GENEALOGY PET PEEVES
Tracing your family roots can be a fun and personally fulfilling adventure, but it can also be a journey littered with road blocks, mysteries and setbacks.
I am now in my third decade of researching my personal family history and my tree to continues to grow with both direct and distant relatives, primarily on my very well documented paternal side of the family. Having well known historical figures as direct ancestors has certainly helped me in my quest to document as much of my family history as I can, but not always; having famous cousins - mostly distant cousins - has allowed me to add more information to my family tree, but only from publicly available information. It seems that all of my famous distant cousins are not keen on knowing their less famous (or in my case, completely unknown) relatives.
It's not only my famous cousins that don't seem to want to be contacted. I have reached out to dozens and dozens of DNA matches and people who have shared ancestors in their public family trees, only to hear crickets in response. Not everyone ignores my attempts at contact to gather and share information, of course, but the "hit" rate on receiving a response is dismal. Those that have returned my enquiries have been terrific, even if they could not offer much information about our shared ancestors. At least they had the decency to respond.
The advent of online genealogy and DNA testing services has opened up the world of family history research to millions of people around the globe. Based on my personal experiences with the online family tree community, I would say that the majority of these individuals have set up trees or taken DNA tests out of idle curiosity more than a drive to truly dig deep into their family history.
Based on my own personal experience, I have compiled the following list of my persona pet peeves when it comes to ancestry research online:
1) People that don't respond to emails: If someone takes the time to reach out to you about family ancestry research, and you have publicly listed your contact information, please respond even if you don't have the answers the sender is looking for.
2) Incorrect information: This one comes up frequently on other site member's family trees. If you don't take the time to verify the information that you are putting into your family tree, please do other members a favor and make your tree "private". This is a significant problem with online sites such as Ancestry, Family Tree, etc.
3) Translation errors: Most paper records are digitized - or translated - into online documents by volunteers. Since most census forms were written by hand, understanding and correctly translating the information into digital records can be difficult, but some records are so poorly translated that it makes me wonder who is checking the records before they are put online. I've seen so many records with blatant errors that I stopped trusting the digital versions almost immediately and now open and read every document myself to ensure accuracy.
4) Nasty responses: The only thing that annoys me more than no response at all is a nasty or defensive response to reaching out to someone about our shared - or potentially shared - ancestry. This doesn't happen very often, but it has happened often enough to be annoying. I am not personally trying to lay claim to an old family estate (how that would even work is beyond me!), nor am I looking for a hand-out from ANY relative, rich or poor. While some people may attempt this, I doubt that it is truly a significant issue with the online genealogy community. Also, like many families, I have ancestors who were born out of wedlock. This stuff happens - frequently - and has absolutely zero to do with your own morals or personal behavior. Denying someone is related to you when the DNA evidence clearly shows that they are won't change history. No one likes to find out that one (or more!) of their ancestors fathered a child out of wedlock, or had to put a child up for adoption, but these things did - and still do - happen. It's a part of your family's history, whether you like it or not. In my own experience I have found several previously unknown family members through DNA matches and have even helped a few DNA matches identify who their parent or parents were. Everyone deserves to know their family history, so even if the idea doesn't thrill you, take the time to help someone find their family history.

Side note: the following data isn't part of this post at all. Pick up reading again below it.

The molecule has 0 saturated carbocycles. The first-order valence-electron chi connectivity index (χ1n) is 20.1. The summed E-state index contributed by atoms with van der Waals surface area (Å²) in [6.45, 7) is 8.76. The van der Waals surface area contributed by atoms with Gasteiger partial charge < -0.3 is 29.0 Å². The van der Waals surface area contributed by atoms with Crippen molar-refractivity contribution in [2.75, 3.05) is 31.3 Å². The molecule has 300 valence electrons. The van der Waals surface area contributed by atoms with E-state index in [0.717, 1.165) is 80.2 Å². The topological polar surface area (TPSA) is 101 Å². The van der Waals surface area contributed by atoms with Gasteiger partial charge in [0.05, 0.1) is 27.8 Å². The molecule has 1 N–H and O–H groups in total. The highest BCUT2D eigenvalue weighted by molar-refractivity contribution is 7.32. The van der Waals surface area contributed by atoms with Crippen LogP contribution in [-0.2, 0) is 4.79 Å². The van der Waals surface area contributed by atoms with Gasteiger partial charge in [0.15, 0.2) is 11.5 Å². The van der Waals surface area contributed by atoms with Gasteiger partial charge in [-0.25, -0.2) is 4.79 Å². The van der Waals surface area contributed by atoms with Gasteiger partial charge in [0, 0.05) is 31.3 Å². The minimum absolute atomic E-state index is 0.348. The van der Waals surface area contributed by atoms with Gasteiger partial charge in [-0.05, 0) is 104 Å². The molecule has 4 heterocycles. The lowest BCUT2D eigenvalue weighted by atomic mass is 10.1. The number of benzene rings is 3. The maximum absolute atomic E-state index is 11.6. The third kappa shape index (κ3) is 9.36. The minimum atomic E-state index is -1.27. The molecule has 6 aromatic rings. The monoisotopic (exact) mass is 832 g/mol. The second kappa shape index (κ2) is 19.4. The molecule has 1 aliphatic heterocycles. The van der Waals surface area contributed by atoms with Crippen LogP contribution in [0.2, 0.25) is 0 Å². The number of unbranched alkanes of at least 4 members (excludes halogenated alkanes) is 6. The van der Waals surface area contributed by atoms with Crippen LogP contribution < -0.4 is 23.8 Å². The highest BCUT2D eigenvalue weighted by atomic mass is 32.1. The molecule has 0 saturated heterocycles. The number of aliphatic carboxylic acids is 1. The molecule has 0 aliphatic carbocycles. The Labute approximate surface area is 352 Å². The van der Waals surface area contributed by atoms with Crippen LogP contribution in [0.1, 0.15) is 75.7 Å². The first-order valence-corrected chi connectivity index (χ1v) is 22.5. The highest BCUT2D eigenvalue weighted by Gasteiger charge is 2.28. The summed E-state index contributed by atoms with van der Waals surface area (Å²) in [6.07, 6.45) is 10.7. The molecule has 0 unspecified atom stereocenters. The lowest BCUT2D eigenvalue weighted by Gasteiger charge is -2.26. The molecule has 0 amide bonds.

5) Useless hints: This particular pet peeve is aimed squarely at Ancestry . com, and is incredibly frustrating for this author. I know that Ancestry probably uses computer programs to find and publish hints on their system, but often the hints are so far off base that they are downright annoying. Why would even an A.I. (artificial intelligence) program suggest a hint for someone that was born in 1770 and died in 1822 when the record shows a marriage or birth in the late 1800's? The same holds true with birth records and I've seen hints suggesting that an 80 year old great aunt gave birth to a child at that age. Another annoyance for me personally is not being able to select which hints I want to see or not. I'd love to be able to shut off hints that are simply pictures of flags that, for some reason, proliferate on Ancestry; ditto for hints contained in other member's online trees. The ability to select which types of hints you want to see would make the whole Ancestry experience so much better, it's a wonder they haven't thought of this yet.
That's my rant for today. Nothing too terribly heavy or dark, just a few annoyances that I felt necessary to get off my chest - sort of an internal "spring cleaning".